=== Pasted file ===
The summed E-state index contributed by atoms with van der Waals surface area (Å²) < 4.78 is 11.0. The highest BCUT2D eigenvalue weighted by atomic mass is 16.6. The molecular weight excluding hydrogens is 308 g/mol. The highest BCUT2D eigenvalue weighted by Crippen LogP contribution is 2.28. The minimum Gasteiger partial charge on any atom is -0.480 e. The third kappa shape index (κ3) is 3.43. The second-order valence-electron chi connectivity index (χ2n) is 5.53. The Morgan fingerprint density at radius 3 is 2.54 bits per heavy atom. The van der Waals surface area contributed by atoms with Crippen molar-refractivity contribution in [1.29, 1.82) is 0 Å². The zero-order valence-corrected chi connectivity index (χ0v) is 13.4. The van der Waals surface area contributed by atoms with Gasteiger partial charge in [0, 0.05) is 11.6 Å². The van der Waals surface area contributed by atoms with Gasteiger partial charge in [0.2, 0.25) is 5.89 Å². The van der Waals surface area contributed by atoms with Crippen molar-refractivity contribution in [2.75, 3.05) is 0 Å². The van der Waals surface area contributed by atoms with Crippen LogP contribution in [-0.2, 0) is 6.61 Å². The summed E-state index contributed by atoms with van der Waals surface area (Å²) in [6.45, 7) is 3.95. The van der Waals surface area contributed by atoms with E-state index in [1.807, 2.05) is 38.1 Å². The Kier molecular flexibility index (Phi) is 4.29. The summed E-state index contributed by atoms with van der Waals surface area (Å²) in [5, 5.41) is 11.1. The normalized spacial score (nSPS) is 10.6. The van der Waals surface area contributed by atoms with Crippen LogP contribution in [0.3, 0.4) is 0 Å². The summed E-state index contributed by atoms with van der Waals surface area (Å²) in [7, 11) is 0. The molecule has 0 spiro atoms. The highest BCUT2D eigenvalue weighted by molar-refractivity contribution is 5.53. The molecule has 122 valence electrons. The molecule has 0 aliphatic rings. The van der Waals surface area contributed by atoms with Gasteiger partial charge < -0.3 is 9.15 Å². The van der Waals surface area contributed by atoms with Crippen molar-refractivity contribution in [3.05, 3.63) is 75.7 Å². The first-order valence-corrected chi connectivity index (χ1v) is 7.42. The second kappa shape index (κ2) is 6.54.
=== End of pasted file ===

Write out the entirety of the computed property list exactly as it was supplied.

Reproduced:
The summed E-state index contributed by atoms with van der Waals surface area (Å²) < 4.78 is 11.0. The highest BCUT2D eigenvalue weighted by atomic mass is 16.6. The molecular weight excluding hydrogens is 308 g/mol. The highest BCUT2D eigenvalue weighted by Crippen LogP contribution is 2.28. The minimum Gasteiger partial charge on any atom is -0.480 e. The third kappa shape index (κ3) is 3.43. The second-order valence-electron chi connectivity index (χ2n) is 5.53. The Morgan fingerprint density at radius 3 is 2.54 bits per heavy atom. The van der Waals surface area contributed by atoms with Crippen molar-refractivity contribution in [1.29, 1.82) is 0 Å². The zero-order valence-corrected chi connectivity index (χ0v) is 13.4. The van der Waals surface area contributed by atoms with Gasteiger partial charge in [0, 0.05) is 11.6 Å². The van der Waals surface area contributed by atoms with Gasteiger partial charge in [0.2, 0.25) is 5.89 Å². The van der Waals surface area contributed by atoms with Crippen molar-refractivity contribution in [2.75, 3.05) is 0 Å². The van der Waals surface area contributed by atoms with Crippen LogP contribution in [-0.2, 0) is 6.61 Å². The summed E-state index contributed by atoms with van der Waals surface area (Å²) in [6.45, 7) is 3.95. The van der Waals surface area contributed by atoms with E-state index in [1.807, 2.05) is 38.1 Å². The Kier molecular flexibility index (Phi) is 4.29. The summed E-state index contributed by atoms with van der Waals surface area (Å²) in [5, 5.41) is 11.1. The normalized spacial score (nSPS) is 10.6. The van der Waals surface area contributed by atoms with Crippen LogP contribution in [0.3, 0.4) is 0 Å². The summed E-state index contributed by atoms with van der Waals surface area (Å²) in [7, 11) is 0. The molecule has 0 spiro atoms. The highest BCUT2D eigenvalue weighted by molar-refractivity contribution is 5.53. The molecule has 122 valence electrons. The molecule has 0 aliphatic rings. The van der Waals surface area contributed by atoms with Gasteiger partial charge < -0.3 is 9.15 Å². The van der Waals surface area contributed by atoms with Crippen molar-refractivity contribution in [3.05, 3.63) is 75.7 Å². The first-order valence-corrected chi connectivity index (χ1v) is 7.42. The second kappa shape index (κ2) is 6.54.